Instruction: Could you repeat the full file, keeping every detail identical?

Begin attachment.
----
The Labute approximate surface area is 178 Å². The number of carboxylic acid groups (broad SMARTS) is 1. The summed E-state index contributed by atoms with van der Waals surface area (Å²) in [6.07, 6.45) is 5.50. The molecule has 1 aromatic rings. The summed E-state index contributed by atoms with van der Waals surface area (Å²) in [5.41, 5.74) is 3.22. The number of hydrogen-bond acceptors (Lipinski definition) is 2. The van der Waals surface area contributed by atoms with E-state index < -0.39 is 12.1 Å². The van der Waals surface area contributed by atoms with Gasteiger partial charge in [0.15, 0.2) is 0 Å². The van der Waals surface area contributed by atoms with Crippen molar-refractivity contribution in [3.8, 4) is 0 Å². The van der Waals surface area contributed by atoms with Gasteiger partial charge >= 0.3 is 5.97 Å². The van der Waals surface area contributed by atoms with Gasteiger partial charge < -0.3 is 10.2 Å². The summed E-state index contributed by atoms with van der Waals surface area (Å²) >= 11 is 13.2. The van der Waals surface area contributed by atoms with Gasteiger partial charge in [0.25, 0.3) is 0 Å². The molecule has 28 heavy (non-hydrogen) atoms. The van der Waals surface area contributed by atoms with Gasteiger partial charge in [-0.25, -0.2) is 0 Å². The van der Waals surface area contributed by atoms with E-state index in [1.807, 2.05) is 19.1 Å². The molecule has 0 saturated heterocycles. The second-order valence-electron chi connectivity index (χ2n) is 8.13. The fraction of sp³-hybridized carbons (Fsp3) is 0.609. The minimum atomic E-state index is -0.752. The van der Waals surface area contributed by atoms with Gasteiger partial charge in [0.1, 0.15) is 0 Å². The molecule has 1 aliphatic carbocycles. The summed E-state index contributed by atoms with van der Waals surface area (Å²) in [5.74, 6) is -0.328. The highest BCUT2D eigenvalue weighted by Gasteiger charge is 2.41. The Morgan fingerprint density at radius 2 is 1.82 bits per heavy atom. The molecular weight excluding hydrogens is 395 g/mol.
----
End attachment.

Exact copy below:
The Labute approximate surface area is 178 Å². The number of carboxylic acid groups (broad SMARTS) is 1. The summed E-state index contributed by atoms with van der Waals surface area (Å²) in [6.07, 6.45) is 5.50. The molecule has 1 aromatic rings. The summed E-state index contributed by atoms with van der Waals surface area (Å²) in [5.41, 5.74) is 3.22. The number of hydrogen-bond acceptors (Lipinski definition) is 2. The van der Waals surface area contributed by atoms with E-state index < -0.39 is 12.1 Å². The van der Waals surface area contributed by atoms with Gasteiger partial charge in [0.15, 0.2) is 0 Å². The van der Waals surface area contributed by atoms with Crippen molar-refractivity contribution in [3.8, 4) is 0 Å². The van der Waals surface area contributed by atoms with Gasteiger partial charge >= 0.3 is 5.97 Å². The van der Waals surface area contributed by atoms with Gasteiger partial charge < -0.3 is 10.2 Å². The summed E-state index contributed by atoms with van der Waals surface area (Å²) >= 11 is 13.2. The van der Waals surface area contributed by atoms with Gasteiger partial charge in [0.25, 0.3) is 0 Å². The molecule has 28 heavy (non-hydrogen) atoms. The van der Waals surface area contributed by atoms with Gasteiger partial charge in [-0.25, -0.2) is 0 Å². The van der Waals surface area contributed by atoms with E-state index in [1.807, 2.05) is 19.1 Å². The molecule has 0 saturated heterocycles. The second-order valence-electron chi connectivity index (χ2n) is 8.13. The fraction of sp³-hybridized carbons (Fsp3) is 0.609. The minimum atomic E-state index is -0.752. The van der Waals surface area contributed by atoms with Gasteiger partial charge in [0.1, 0.15) is 0 Å². The molecule has 1 aliphatic carbocycles. The summed E-state index contributed by atoms with van der Waals surface area (Å²) in [5.74, 6) is -0.328. The highest BCUT2D eigenvalue weighted by Gasteiger charge is 2.41. The Morgan fingerprint density at radius 2 is 1.82 bits per heavy atom. The molecular weight excluding hydrogens is 395 g/mol.